Day 8.

Make a 30% water change. Add 1 mg/L erythromycin.

From now on, resume your normal maintenance.

The concentration I use is in theory a bit high and getting up where it should starts having an effect also on G(- ) bacteria. When I started using erythromycin I had problems using lower concentrations in the tank. It was not very effective. It might be time to check it again.

One word of caution. Only use erythromycin when you really need it or you might end up with blue-green bacteria resistent to the antibiotic.

My practical experience of using erythromycin to battle blue-green bacteria is limited to my own few tank (and some friends). It would be interesting to get some feedback from people with experience (good or bad) of battling blue- green bacteria (with or whithout erythromycin). I would of course post a summary of the response.

Submitted by Ron Reisdorf

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{ 16 comments… read them below or add one }

karen April 14, 2007 at 9:18 am

i need help with a questions about my tank.can you help me?

Pat Harris March 7, 2009 at 4:03 pm

We just survived the worst ice storm in over 50 years here in Brookland, Arkansas the last of January 09… I have over 370 gallons of freshwater tanks and they all went through being without electricity for over 4 days pretty good except for my 100 gallon tank… It is loaded with large Rainbows, clown loaches and many other smaller fish… A large Rainbow had died during the power outage and got caught under the air curtain where I could not see it in the black out tank, I then lost about 10 more large Rainbows and dipped out quickly at they came to the top… Of course, the quality of the water suffered greatly with only a battery operated air pump, even though I was changing water out of the tank during the outage… Shortly after we got our electricity back I started seeing the “Blue-Green Algae” on some of the Cabomba and other tall plants and now is spreading throughout the tank, the tank is heavily planted…
My question is, just how many of the packets of Maracyn do I use in the 100 gallon tank??? You say 2.5, that’s more than the one pack per 10 gallons, is it not??? And if I’m reading right, you only say to put the Maracyn in on day 1,2,4, and double dose on day 8, is this correct????
Thank you for a quick response so I can get started and I will need to order more Maracyn if this is the case….


grayson September 8, 2009 at 12:05 pm

“Some species can even be found in the middle of the dessert.”
Gross!! I would fire my wife if she ever served me such a dessert! ; )

Thanks for the info.

Robert August 16, 2010 at 3:59 am

I had more than 4 jears problems with this terrible blue green algae. I tried the dark cure twice, doesent work, I maked my 400l tank new. get all out, desinfected and make new, doesent work.
Now I have done this tip from Tony. And indeed in 8 days is my tank clean and the plants grows very good.
Many thanks for this Tony

Kind regards Robert

Fabian February 3, 2011 at 7:36 pm

I have problems with Blue Green Algae, too!
Im living in Germany. So it isnt easy for me, even as Paramedic to get Antibiotics. Thanks God I had a bad Tonsillitis an I have still 3 different Antibiotics at home: Clindamycin, Penicillin, Clarithromycin.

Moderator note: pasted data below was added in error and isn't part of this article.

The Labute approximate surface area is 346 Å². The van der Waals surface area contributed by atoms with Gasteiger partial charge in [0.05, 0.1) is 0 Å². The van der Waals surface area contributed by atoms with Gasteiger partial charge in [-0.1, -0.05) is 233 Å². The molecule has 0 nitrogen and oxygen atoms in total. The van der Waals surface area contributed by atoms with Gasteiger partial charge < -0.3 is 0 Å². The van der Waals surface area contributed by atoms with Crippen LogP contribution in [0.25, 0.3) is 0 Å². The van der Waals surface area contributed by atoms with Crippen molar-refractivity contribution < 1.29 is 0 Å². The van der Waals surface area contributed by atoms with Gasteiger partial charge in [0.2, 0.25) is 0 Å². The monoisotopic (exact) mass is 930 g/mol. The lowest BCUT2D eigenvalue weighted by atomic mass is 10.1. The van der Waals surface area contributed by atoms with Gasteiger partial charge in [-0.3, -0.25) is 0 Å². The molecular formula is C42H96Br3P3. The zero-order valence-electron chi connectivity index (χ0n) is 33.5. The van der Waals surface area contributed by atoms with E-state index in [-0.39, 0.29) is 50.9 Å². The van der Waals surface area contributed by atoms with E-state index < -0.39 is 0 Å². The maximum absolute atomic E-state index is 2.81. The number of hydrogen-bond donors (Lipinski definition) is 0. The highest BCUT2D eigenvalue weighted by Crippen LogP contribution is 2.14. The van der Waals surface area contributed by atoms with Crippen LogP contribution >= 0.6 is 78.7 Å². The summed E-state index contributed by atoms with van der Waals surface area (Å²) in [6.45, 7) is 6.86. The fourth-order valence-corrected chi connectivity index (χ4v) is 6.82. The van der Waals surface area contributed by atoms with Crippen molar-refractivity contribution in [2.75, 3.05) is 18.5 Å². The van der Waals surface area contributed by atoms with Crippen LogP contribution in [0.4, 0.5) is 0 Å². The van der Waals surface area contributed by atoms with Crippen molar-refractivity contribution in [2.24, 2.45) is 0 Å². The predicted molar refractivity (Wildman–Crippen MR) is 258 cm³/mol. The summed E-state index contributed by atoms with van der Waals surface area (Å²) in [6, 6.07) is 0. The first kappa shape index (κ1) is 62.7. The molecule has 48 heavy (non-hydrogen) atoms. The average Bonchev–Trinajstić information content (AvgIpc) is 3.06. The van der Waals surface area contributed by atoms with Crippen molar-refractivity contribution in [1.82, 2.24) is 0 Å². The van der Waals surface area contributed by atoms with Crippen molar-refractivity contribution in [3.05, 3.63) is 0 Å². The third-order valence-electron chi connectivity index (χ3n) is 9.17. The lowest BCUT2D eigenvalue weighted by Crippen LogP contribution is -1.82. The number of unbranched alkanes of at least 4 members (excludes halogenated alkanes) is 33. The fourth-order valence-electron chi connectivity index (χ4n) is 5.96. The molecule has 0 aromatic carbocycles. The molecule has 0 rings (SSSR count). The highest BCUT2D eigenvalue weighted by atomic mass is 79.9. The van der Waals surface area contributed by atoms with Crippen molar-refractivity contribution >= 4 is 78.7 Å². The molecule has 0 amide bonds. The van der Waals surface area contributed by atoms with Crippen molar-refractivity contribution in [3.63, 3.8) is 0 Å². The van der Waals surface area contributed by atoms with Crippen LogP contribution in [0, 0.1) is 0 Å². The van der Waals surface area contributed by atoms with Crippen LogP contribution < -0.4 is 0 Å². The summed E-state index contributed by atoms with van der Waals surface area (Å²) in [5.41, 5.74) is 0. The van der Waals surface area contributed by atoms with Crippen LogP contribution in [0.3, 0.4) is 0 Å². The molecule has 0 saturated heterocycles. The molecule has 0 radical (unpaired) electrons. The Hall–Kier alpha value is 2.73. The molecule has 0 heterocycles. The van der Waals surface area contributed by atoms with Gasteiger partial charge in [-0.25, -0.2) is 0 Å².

Which one I should use and which dose would you recomand?
Thanks for helping and best wishes

Maggie April 20, 2011 at 10:14 am

Too bad I’m allergic to erythromycin. Death of cyanobacteria = death of fishkeeper. I keep up a low-grade war at all times with cleaning and it stays under control. PS. Do I remember that Amano shrimp eat blue-green algae?

nathen June 22, 2011 at 7:38 am

i just visit your blog and gain some thing about blue green alge.
please update your blog for i know about more information

Chris September 25, 2011 at 12:33 am

Thank you so much for taking the time to write this up! I owe you so much, I’ve battled with this bacteria for years and have finally ended the struggle thanks to you. My flora and fauna are also greatly thankful.

minakshi October 31, 2011 at 4:34 am

i will like to ask about my problem of my tank
this info gave me lots of things which i needed
tthhaannkkss!!!!!!!!!!!! My fish tank . net

Hitendra April 11, 2012 at 10:45 am

I king with Oscillatria tenuis.While subculturing i have observed that my culture has got bacterial contamination.Can you suggest me some antibiotic safer against algae but effective on bacteria.according to me broth culture is contaminated with Gram + and Gram – bacteria.
Kindly suggest be safest dose to eradicate these contaminant.


Harekrishna October 7, 2012 at 8:08 pm

Let me clear….why blue green algae is called as cynobacteria.i think cyno means blue green but…why it is bacteria

Mike July 20, 2013 at 7:53 pm

I cleared this stuff, which grew in sheets on top of everything, with one two-day treatment of e-mycin (2.5g/l) a few years ago.

I have another variety now since I moved which resisted this treatment, so now I am trying Ron’s regimen.

Blech!! The new stuff is very fibrous and very tough. My algae eaters can hardly get past the stuff to the tasty green stuff underneath, and it can get tangled up in gills.

kenny jensen - Sweden September 6, 2013 at 4:34 am

Hi,, it works fine i my saltwater tank, I have tried all possible methods but none works really well, but this method works really well. The hardest thing is to get hold of Antibiotic in sweden.
Thank you for your help.


Annie February 3, 2014 at 8:15 pm

I’ve been battling BGA for nearly 6 months now, and it’s worse than ever. I did everything short of Erythromycin and I’m planning on doing it this week after reading your very informative, detailed post. Thank you so so so so so much for taking the time to write this and make it available. I had come across a few sites that told me I’d never be rid of it and I was getting very discouraged.

One thing, do you recommend that the biological filter be taken out and stored in tank water in the refrigerator? I read an article that mentioned that’d be the only way to avoid “de-cycling” the tank. I am hesitant to do that because it would mean that there would be residual cyanobacteria living in it. It would ease my mind to get your thoughts on that. Still, I do want to thank you again (so much) for giving me hope again!